IT should come as no surprise that Geri Horner can act – after all, she managed to convince millions of Spice Girls fans that she can sing.
But I was pleasantly surprised by Ginger Spice’s portrayal of the mother of a British PlayStation fanatic who becomes a real-life racing driver.
This drama tells the true story of Jann Mardenborough from Cardiff, played by talented newcomer Archie Madekwe, who won a competition to turn the best Gran Turismo video game players into actual racing drivers.
He discovers the hard way that while you can press reset on a console following a crash in a computer game, the consequences of losing control of a vehicle at 200mph are far more deadly.
Geri is required to summon her inner fears and tears when those dangers become a reality.
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The real star, though, is Stranger Things actor David Harbour.
He should be able to have the pick of any role following his performance as world-weary racer-turned-mechanic Jack Salter, who reluctantly becomes Jann’s mentor.
That’s not because this film is going to pick up any awards — it won’t — but because Harbour has an incredible ability to inject energy and authenticity into even the most pedestrian prose.
Jack’s put-downs are laced with so much ice that even the greatest drivers would skid on them.
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Harbour is a Ferrari in comparison to co-star Orlando Bloom, who is about as nimble as a milk float.
Bloom does, at least, play to his audience by taking his shirt off within minutes of appearing on screen.
To be fair to the Lord Of The Rings star, his main role is to explain what’s going on.
He plays a marketing whizz who not only comes up with the idea of putting PlayStation fanatics in racing cars, but also has to make the scheme work.
Many of the personal dramas are as predictable as the current Formula 1 championship.
That doesn’t matter too much when the edge-of-your seat on-track entertainment is never less than thrilling.
I’m no petrolhead or gamer, but Gran Turismo had me roaring from the stands.
THE latest Disney film inspired by one of its theme park attractions does little to encourage further ride-to-screen adaptations.
The spooky comedy follows Ben (LaKeith Stanfield), a grieving astro-physicist turned ghost tour guide who unwittingly joins a team of paranormal experts trying to exorcise the titular mansion of its supernatural residents.
With a 12A rating, you might expect a few jump scares and spine-tingling moments as the group face off against a menagerie of malevolent souls.
But Katie Dippold’s script is heavier on the comedy than the horror, with little in this plodding ghost story to raise any goosebumps.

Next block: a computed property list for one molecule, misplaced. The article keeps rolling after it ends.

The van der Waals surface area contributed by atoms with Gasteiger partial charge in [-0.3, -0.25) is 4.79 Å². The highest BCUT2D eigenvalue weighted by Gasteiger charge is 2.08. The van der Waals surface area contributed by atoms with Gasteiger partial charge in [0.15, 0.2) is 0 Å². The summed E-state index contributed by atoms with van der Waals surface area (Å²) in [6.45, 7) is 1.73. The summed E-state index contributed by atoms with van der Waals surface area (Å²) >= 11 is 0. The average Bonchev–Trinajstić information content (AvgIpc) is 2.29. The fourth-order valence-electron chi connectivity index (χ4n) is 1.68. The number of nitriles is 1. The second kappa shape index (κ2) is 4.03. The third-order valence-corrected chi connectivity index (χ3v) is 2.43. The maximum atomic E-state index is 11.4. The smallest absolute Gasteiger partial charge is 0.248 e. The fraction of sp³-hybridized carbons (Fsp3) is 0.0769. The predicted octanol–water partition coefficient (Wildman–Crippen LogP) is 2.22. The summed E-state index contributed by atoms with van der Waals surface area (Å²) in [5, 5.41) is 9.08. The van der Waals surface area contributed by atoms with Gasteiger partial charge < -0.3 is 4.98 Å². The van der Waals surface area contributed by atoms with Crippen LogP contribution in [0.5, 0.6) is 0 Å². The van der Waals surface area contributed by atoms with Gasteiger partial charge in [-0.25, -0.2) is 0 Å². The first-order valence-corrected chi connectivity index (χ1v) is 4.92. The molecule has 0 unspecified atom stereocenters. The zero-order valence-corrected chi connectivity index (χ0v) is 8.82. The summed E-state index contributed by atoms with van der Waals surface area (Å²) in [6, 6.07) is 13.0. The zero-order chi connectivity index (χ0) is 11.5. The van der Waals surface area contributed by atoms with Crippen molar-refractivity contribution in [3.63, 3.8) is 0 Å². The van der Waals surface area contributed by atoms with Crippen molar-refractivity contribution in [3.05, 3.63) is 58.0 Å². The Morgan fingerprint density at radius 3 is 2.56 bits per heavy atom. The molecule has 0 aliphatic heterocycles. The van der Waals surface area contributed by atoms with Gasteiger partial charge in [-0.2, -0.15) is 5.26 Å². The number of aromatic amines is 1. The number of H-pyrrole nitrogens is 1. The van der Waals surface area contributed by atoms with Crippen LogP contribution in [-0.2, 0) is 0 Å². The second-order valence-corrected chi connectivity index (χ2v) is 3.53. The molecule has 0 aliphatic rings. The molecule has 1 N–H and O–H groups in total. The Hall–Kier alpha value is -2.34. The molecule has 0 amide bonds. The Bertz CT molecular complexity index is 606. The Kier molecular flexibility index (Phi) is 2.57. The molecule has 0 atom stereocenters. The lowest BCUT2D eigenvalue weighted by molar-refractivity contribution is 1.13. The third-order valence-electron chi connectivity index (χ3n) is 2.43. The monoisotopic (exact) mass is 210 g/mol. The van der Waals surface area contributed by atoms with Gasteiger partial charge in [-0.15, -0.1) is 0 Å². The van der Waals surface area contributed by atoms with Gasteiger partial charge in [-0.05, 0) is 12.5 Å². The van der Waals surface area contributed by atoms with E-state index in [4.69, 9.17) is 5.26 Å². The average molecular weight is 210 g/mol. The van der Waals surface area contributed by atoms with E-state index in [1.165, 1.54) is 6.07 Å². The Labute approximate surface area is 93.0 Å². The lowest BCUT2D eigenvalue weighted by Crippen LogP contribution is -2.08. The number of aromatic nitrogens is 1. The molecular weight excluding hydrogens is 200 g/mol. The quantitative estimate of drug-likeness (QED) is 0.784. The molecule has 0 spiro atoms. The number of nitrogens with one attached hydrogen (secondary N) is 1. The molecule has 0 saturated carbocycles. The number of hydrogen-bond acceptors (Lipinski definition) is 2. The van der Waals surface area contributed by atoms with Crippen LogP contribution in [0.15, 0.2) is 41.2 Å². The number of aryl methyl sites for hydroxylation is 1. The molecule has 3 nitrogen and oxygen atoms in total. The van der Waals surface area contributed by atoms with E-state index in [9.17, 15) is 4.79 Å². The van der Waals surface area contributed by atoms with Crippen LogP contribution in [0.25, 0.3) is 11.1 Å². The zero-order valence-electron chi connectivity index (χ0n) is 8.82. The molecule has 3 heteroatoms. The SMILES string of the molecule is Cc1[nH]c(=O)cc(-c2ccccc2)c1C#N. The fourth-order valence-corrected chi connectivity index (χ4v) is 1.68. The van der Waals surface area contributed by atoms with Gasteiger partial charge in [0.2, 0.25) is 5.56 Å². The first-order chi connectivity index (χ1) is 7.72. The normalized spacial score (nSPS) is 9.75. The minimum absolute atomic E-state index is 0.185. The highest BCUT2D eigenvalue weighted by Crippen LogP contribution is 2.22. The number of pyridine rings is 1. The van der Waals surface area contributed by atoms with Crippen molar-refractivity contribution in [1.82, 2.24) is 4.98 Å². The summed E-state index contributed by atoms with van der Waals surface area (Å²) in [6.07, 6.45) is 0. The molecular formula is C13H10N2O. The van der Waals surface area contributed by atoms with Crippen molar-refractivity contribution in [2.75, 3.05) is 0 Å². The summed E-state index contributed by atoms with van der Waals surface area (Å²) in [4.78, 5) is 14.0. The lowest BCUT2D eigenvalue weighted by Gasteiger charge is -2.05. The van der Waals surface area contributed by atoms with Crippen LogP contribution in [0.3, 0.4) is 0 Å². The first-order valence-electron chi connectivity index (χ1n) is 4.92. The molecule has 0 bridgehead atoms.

Danny DeVito, Owen Wilson and Tiffany Haddish as an eccentric professor, priest and psychic respectively deserve a few well-earned chuckles thanks to some excellent line delivery and sight gags to boot.
Jamie Lee Curtis as Madame Leota adds some colourful theatricality too, but that vibrancy is lacking in the way director Justin Simien has built this world.
Gluttonous use of CGI fails to capture the ornate fun of the original attraction and it’s all a bit naff, really.
PENELOPE CRUZ proves once again why she is one of the most charismatic performers on screen.
In this 1970s-set Italian family drama she plays housewife Clara in a bourgeois world where a midlife crisis and a coming-of-age tale are taking place.
Director and co- writer Emanuele Crialese brings autobiographical depth and nuance to the intense relationship between Clara and her eldest daughter Adriana (Luana Giuliani).
Adri has short hair, wears boys’ clothes and would prefer to go by the name Andrew.
Mother and child both feel trapped by their circumstances and social expectations – Clara in a marriage with a philandering husband and Adri feeling like an alien in their own body.
Giuliani’s raw, heartfelt performance escaping into black and white musical fantasy brings a light touch when the going gets tough.
She holds her own against Cruz, who can disappear into marital despair as easily as she exudes carefree playfulness.
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The family’s ebbs and flows are sometimes witty, often tense, but most of all, wonderfully sincere.
- A SEQUEL to horror film, Talk To Me, is in the works, titled Talk 2 Me.
- PHOEBE Dynevor will star in erotic thriller, Fair Play.
- DIRECTOR Emerald Fennell’s drama, Saltburn, will open the BFI London Film Festival in October.
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